We know that they are not famous for their integrity (Gomery et al) and although they always "run from the left" they have traditionally "governed from the right" - and done what's best for their rich friends and big corporations -- with economic policies not much different from the conservatives. . . which Mr. Harper is using to say that the country has "shifted right" and using Liberal policies in the 90's and 2000's to prove it!
This time - "don't let them tell you it can't be done" and vote Jack Layton, and the New Democrats! Just one last thing -- especially for those of you in southern Ontario -- who are thinking about strategic voting. . .
If you want the New Democrats to be the government or even the loyal opposition in this country, then vote NDP and not something else (like Liberal - oh the stench - you'll really have to hold your nose this time even life long Liberals in the Maritimes are voting New Democrat this time!) You can tell yourself that your vote is worth nothing if the NDP lose in your riding, but you are wrong -- At a minimum $1.75/year in public financing goes to the New Democrats with every vote, and every $ helps us get elected next time -- so keep that in mind, and don't give it to the Liberals. If you want more reasons not to vote "strategically" for the Liberals - see: Michael Laxer's blog at: NDP left.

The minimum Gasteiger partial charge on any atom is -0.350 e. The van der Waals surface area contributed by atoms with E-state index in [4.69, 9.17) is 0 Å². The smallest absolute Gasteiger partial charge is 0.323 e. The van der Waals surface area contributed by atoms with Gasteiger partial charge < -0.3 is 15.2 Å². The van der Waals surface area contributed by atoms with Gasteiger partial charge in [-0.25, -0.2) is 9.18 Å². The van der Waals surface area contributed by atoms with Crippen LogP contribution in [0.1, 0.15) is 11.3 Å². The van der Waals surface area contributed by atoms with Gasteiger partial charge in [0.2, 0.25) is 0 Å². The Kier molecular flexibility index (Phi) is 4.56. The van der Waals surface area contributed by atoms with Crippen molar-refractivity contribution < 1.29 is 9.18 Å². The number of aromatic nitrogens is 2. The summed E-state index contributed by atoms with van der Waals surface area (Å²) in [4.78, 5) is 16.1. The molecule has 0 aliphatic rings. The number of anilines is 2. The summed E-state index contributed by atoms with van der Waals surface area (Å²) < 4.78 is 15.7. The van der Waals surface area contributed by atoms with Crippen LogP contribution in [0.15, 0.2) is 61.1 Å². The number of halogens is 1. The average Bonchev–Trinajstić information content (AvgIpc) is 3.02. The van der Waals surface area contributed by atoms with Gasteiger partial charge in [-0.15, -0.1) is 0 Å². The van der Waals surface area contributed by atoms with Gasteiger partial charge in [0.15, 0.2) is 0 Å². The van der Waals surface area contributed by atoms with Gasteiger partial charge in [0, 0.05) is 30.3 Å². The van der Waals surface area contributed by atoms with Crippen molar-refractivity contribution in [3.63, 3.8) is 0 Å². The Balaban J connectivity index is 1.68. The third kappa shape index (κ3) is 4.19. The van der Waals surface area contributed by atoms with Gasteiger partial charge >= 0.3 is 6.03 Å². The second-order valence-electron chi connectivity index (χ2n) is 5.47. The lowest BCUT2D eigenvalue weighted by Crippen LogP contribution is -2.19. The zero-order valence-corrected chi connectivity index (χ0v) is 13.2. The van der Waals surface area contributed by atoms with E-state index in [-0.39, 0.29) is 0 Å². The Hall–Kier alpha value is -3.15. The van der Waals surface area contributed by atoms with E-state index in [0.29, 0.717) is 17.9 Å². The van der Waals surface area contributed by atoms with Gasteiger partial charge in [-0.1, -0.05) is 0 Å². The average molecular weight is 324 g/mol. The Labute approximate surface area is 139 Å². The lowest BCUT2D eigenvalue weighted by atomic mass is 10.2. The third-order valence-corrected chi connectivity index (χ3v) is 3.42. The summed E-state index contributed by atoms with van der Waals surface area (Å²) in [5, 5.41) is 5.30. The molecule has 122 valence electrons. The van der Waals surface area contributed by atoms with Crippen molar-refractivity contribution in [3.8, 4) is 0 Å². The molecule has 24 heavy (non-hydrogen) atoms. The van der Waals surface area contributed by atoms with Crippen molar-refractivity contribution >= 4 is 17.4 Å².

Sunday, September 14, 2008
Its a dull day, supposed to rain, and the laundry is not on the line but steaming up the house!
I am watching a flock of cormorants dive, and look like they are frolicking in the water, (I don't really know what their emotional state is, but I can project, however useless that may be) and I was feeling pretty happy, . . . and thinking about doing some housework before I go off to a meeting re: a union organizing drive. . . until the CBC radio news came on.
This morning, CBC news reported that Stephen Harper says that all of the opposition parties are running from "the left" leaving the "centre" wide open. The Conservatives, he says, are the only party of the "centre". He also says that Canadians have become more conservative, presumably meaning that the centre has moved right.
I do not believe this to be true and thinking about it literally made me cry.